If you could realistically move into a less expensive place, then you can factor those savings into your minimum range.
|Groceries||You’ll need to feed yourself. When calculating your range, start with what you’re spending now, and then consider whether you’d be able to reduce your grocery bills in an emergency.|
|Utility bills||Assume you’ll need to continue paying for any utilities that you currently cover such as heat and hydro.|
|Phone and internet||If there’s any opportunity to reduce these expenses, you can factor that into your calculations.|
|Transportation (car or public transit expenses)||If you have a car, would you keep it in an emergency? Consider whether you’d be able to save on expenses such as parking, or gas, if your lifestyle were to change.|
|Insurance||Just like emergency savings, insurance can be a lifeline. Ideally, you’ll continue contributing to costs such as home, health, or life insurance in an emergency.
You might be able to cut down on something like car insurance if you’re not working.
|Other recurring expenses||Comb through your bank statements and credit cards to find any other regular costs. Consider whether you’d need to cover these in an emergency.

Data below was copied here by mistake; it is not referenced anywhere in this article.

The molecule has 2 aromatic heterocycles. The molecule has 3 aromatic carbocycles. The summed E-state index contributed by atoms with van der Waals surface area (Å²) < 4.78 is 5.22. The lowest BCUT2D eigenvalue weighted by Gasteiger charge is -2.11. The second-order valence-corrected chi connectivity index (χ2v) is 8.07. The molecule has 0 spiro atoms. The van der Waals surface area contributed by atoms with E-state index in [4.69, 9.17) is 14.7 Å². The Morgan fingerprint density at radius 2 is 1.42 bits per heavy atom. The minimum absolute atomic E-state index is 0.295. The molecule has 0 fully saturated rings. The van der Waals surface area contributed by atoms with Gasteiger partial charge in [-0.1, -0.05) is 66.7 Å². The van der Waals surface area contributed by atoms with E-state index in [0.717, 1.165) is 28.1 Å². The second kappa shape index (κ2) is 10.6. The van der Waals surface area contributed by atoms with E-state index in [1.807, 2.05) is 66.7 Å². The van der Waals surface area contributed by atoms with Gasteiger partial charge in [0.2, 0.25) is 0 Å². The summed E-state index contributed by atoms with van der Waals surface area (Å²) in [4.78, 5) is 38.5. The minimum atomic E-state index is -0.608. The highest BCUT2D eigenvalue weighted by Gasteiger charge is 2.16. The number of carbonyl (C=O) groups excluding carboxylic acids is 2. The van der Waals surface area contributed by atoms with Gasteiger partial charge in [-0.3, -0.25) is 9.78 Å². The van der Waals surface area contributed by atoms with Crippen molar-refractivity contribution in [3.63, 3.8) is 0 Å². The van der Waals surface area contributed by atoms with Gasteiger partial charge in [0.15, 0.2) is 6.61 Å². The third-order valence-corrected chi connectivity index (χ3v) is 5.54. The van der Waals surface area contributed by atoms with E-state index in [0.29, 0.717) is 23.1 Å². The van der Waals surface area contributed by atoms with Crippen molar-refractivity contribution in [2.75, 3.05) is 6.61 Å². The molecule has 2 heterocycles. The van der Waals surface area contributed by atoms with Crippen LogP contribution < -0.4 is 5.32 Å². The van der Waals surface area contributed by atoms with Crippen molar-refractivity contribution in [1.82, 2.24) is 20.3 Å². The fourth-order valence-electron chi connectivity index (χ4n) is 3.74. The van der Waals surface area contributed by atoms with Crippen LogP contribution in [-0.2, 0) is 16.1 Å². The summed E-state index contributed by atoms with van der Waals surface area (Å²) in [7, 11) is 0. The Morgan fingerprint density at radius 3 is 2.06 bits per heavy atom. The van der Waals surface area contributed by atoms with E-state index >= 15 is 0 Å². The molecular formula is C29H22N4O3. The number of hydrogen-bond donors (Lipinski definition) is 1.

If you have debt payments such as a line of credit or student loan, you’ll want to include these.
If you’re a parent, these costs might include things like your kid’s clothing or extra-curriculars.
Here’s an example of what calculating that range could look like.
The current costs represent the amount required to continue paying for your lifestyle (minus a few easy-to-part with expenses), while the minimum costs represent a less expensive, but still feasible, lifestyle.
|Expense||Current monthly spend||Ways to save||Potential savings||Minimum monthly spend|
|Housing||$2,100||Move in with a roommate||$800||$1,300|
|Groceries||$290||Eat less prepared foods||$90||$200|
|Phone & internet||$150||$0||$150|
|Transportation||$605||Reduce parking costs, minimal gas expenses||$125||$480|
|Other||$750 (student loans, online courses, entertainment)||Cancel online classes, cut entertainment budget.||$600||$150|
Once you know your monthly expenses, multiply that by the number of months you intend to save for. Here’s a handy chart of the factors you should consider when deciding how many months worth of emergency savings you’ll need.